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Oh, had he been a shepherd swain,

The tenant of some lowly cot ; How blest with him to share again, In peace and joy my humble

lot! We ne'er had felt the storms of life,

When shelter'd in a home like this ; We ne'er had suffered care or strife, Nor sad had been our parting kiss.

But the clouds, &c.

JULIO TOLD ME WHEN WE PARTED.

Julio told me when we parted,

Nought but death should cause his stay ; To mine eye a tear had started,

Julio kiss'd the drop away.
Autumn winds now chill my dwelling:

'Twas in spring I lost my dear ; Grief afresh mine eye is swelling,

But no kiss imbibes the tear.
With the flowers that Julio planted,

Oft I dress the vacant chair ;
Stand before it, gaze enchanted, -

Gaze, and think my rover there. Oft the kiss he gave at parting,

Midnight sleep returns to cheer ; But too soon my senses starting,

Lose the kiss to find the tear.

SOFTLY SLEEP, MY BABY BOY. O SOFTLY sleep, my baby boy,

Rock'd by the mountain wind : Thou dream'st not of a lover false,

Nor of a world unkind.

O softly sleep, my baby boy,

Thy mother guards thy rest : Thy fairy clasp, my little boy,

Shall soothe her aching breast.
Wake, wake and smile, my baby boy,

My heavy heart to cheer';
The wint’ry blast howls o'er the hill,

The leaf grows red and sear.
O tell me, tell me, baby boy,

How shall I bear thy cry,
When hunger gnaws thy little heart,

And death lights on thine eye ?
Oh! was it meet, my baby boy,

That thou such weird should'st dree! Sweet heaven, forgive thy father false,

His wrongs to thee and me.

SAY, CAN A MAIDEN'S HEART REFUSE.

Say, can a maiden's heart refuse,

Her young affection to accord,
When fond,

a tender lover sues
To reign her bosom's dearest lord ?

Oh never, never no.
But not till reason shall approve,

The object I must still adore,
I never will confess I love ;
Ah! tell me can a maid do more.

Oh never, never no.
Ah! why are youthful maidens form’d

So tender, yielding, but to love ?
To hearts, with ardent passions warm’d,
Say can they cold and ingrate prove.

Oh never, never no.

True love is Beauty's richest bliss,

The dearest joy that life can give, Woman in love an angel is, Unloving, she should never live.

Oh never, never no.

THE NIGHT HAS FLED.

The night has fied, the morning dawns,
The stag bounds o'er his native lawns,
And while each zephyr's on the wing,
He seeks the soft translucent spring;
Then strides, with heart devoid of pain,
Along the verdant, flow'ry plain.
But, hark ! with echoing, noisy clack,
Behind him comes the panting pack ;
He starts and turns with fearless mien,
As the advancing troop are seen ;
And now, with dignified disdain,
He slowly moves across the plain.
Yet soon he finds his foes draw near,
And stern contempt gives way to fear ;
Concealment's arts at first he tries,
Discover'd soon, he swiftly flies,
And with such force each nerve doth strain,
He scarcely seems to touch the plain.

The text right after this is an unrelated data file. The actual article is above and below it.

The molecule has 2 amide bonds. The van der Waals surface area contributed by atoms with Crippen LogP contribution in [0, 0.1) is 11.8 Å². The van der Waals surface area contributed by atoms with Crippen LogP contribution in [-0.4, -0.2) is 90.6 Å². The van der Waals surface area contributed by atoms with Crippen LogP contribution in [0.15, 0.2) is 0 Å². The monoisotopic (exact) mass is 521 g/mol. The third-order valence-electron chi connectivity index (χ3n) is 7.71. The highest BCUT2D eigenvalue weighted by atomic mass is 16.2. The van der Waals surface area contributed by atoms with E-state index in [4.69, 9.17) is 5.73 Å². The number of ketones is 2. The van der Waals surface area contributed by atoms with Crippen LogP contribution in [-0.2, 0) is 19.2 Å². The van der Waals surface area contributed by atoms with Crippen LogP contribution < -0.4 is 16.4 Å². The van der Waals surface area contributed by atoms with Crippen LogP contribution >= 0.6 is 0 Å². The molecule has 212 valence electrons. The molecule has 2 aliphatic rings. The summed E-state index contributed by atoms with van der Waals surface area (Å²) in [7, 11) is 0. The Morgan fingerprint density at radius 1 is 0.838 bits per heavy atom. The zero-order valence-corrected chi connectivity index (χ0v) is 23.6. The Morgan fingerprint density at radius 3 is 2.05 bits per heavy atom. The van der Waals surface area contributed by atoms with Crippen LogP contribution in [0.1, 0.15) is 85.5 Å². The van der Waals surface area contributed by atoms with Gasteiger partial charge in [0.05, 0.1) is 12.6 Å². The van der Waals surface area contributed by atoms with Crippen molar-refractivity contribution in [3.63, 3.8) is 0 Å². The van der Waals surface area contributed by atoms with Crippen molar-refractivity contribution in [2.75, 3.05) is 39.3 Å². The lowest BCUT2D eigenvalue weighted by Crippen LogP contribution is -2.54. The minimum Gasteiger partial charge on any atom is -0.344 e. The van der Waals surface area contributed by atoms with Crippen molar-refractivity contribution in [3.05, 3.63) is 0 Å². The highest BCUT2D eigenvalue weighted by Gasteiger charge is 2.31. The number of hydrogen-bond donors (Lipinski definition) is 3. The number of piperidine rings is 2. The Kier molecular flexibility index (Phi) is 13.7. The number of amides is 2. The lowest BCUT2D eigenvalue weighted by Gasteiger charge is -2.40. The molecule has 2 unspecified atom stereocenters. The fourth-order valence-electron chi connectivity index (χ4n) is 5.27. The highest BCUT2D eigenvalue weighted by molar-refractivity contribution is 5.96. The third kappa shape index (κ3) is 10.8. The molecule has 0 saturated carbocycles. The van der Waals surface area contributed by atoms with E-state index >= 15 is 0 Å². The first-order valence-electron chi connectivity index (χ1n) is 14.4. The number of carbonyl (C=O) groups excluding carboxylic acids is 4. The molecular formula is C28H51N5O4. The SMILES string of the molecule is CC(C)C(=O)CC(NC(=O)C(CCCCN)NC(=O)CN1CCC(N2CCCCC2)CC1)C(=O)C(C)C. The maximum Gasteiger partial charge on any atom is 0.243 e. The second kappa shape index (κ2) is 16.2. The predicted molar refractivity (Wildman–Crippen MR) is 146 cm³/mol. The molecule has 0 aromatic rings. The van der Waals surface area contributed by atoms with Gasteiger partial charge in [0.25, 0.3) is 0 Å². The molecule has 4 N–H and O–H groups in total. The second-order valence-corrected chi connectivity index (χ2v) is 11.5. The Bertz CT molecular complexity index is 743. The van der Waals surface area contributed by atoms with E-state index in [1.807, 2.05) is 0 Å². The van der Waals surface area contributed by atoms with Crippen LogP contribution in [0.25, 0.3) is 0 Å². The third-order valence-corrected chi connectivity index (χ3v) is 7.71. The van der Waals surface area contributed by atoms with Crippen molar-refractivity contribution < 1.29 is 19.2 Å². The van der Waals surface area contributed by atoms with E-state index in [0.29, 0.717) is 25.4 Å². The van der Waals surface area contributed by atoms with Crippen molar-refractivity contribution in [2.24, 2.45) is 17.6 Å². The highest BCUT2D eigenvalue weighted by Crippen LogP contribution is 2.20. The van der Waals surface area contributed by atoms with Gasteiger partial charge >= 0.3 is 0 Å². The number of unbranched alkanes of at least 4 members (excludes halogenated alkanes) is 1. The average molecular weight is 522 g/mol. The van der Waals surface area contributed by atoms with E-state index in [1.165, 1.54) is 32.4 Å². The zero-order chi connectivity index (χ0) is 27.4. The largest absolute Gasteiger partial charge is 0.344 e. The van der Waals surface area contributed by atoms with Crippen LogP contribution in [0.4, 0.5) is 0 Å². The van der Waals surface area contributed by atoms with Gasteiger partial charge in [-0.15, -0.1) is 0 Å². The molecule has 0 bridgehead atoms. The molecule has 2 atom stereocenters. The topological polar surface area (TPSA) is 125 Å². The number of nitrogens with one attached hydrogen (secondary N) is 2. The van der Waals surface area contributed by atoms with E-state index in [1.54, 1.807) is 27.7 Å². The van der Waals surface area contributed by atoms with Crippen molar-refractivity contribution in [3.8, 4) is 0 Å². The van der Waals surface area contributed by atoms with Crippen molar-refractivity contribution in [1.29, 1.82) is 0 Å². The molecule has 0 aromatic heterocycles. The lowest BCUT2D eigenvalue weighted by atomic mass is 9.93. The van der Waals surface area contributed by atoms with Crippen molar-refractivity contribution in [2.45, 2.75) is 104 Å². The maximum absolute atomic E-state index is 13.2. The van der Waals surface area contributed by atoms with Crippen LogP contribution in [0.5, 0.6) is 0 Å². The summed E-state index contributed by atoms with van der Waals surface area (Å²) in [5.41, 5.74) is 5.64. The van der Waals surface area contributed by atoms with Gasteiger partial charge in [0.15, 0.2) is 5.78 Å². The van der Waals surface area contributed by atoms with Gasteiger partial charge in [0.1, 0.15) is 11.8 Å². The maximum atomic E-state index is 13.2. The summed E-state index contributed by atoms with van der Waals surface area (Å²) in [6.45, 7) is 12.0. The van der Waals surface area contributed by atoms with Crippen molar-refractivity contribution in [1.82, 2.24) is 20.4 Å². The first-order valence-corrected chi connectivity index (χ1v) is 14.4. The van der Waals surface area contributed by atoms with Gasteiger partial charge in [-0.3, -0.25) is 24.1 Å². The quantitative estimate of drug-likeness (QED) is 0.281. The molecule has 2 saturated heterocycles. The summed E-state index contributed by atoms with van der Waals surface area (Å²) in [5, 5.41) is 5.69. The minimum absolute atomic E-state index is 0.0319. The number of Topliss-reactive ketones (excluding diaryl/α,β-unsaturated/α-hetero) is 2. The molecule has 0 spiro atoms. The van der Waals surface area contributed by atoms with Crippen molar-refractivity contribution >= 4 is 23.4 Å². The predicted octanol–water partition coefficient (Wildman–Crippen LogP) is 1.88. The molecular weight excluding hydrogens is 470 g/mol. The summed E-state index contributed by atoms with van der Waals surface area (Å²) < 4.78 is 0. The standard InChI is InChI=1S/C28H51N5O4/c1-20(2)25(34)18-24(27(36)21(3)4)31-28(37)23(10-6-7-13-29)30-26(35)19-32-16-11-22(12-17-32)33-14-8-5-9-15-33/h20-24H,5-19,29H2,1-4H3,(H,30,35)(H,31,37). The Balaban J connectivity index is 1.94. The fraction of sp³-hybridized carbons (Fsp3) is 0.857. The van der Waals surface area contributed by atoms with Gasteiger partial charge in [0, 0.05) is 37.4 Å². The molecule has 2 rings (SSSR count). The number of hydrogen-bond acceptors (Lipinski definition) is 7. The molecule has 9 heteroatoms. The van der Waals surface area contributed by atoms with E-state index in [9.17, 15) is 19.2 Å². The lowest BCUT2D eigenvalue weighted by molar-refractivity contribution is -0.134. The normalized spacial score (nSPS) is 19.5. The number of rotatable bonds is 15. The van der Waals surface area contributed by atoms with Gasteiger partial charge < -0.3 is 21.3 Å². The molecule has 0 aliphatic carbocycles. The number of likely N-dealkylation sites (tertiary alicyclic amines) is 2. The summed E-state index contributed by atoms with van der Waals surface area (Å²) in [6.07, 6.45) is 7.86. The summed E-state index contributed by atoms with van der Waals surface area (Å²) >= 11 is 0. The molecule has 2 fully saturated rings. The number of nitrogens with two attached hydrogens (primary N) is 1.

Still trembling beast ! he's doom'd to find,
The persevering pack behind ;
Nearer the horrid noise he hears,
Whilst ten-fold terrors fill his fears,
He finds his utmost speed in vain,
And droops dejected on the plain.
Soon the fierce hounds approach their prey,
Who nobly tries their force to bay ;

But from his breast burst bitter siglis,
And streaming tears bedew his eyes,
Round him fast flock the hunting train,
And death seems hovering o'er the plain.
But mercy does her mandate give,
And bids the dappled victim live ;
The disappointed dogs retire,
A whip has quickly cool'd their ire,
While the poor stag, reliev'd from pain,
Once more in peace stalk o'er the plain.

WHISTLE AND I'LL COME TO YOU, MY

LAD

Oh! whistle and I'll come to

you, my lad, Oh! whistle and I'll come to you, my lad, Though father, and mother, and a’ should go mad, Oh! whistle and I'll come to you, my lad. But warily tent when ye come to court me, An' come na unless the back yet be a-gee, Syne up the back style, and let nae body see, An' come up as ye war na' comin to me.

Oh! whistle, &c. At kirk, or at market, where'er ye meet me, Gang by me as though that ye car'd na'a flea; But steal me a blink o' your bonny black e'e, Yet look as ye were na' a looking at me.

Oh! whistle, &c. Ay, vow and protest that ye care na’ for me, And whiles ye may lightly my beauty a-wee; But court nae anither, though joking ye be, For fear that she wiles your fancy frae me.

Oh! whistle, &c.

THE LITERARY DUSTMAN.
Some folks may boast of sense, egad,

Vot holds a lofty station ;
But though a dustman, I have had

A lib'ral hedication.
And though I never vent to school,

Like many of my betters,
A turnpike man, vot varn't no fool,
He larnt me all my letters.
They calls me Adam Bell, 'tis clear,

As Adam vos the fust man,
And by a co-in-side-ance queer,

Vy, I'm the fust of dustmen,

Vy, I'm the fust of dustmen!
At sartin schools they make boys write

Their alphabet on sand, sirs ;
So I thought dust vould do as vell,

And larnt it out of hand, sirs ;
Took in the Penny Magazine,

And Johnson's Dixionary, And all the other peri-o-di-cals, To make me literary.

They calls, &c. My dawning genus fust did

peep Near Battle-bridge, 'tis plain, sirs, You recollect the cinder heap

Vot stood in Gray's Inn Lane, sirs ? 'Twas there I studied pic-turesque,

Vhile I my bread was yearnin ; And there inhalin' the fresh breeze, I sifted out my

larnin!

They calls, &c. Then Mrs. Bell, 'twixt you and I,

Vould melt a heart of stone, sirs, To hear her pussey's wittals cry,

In such a barrow tone, sirs.

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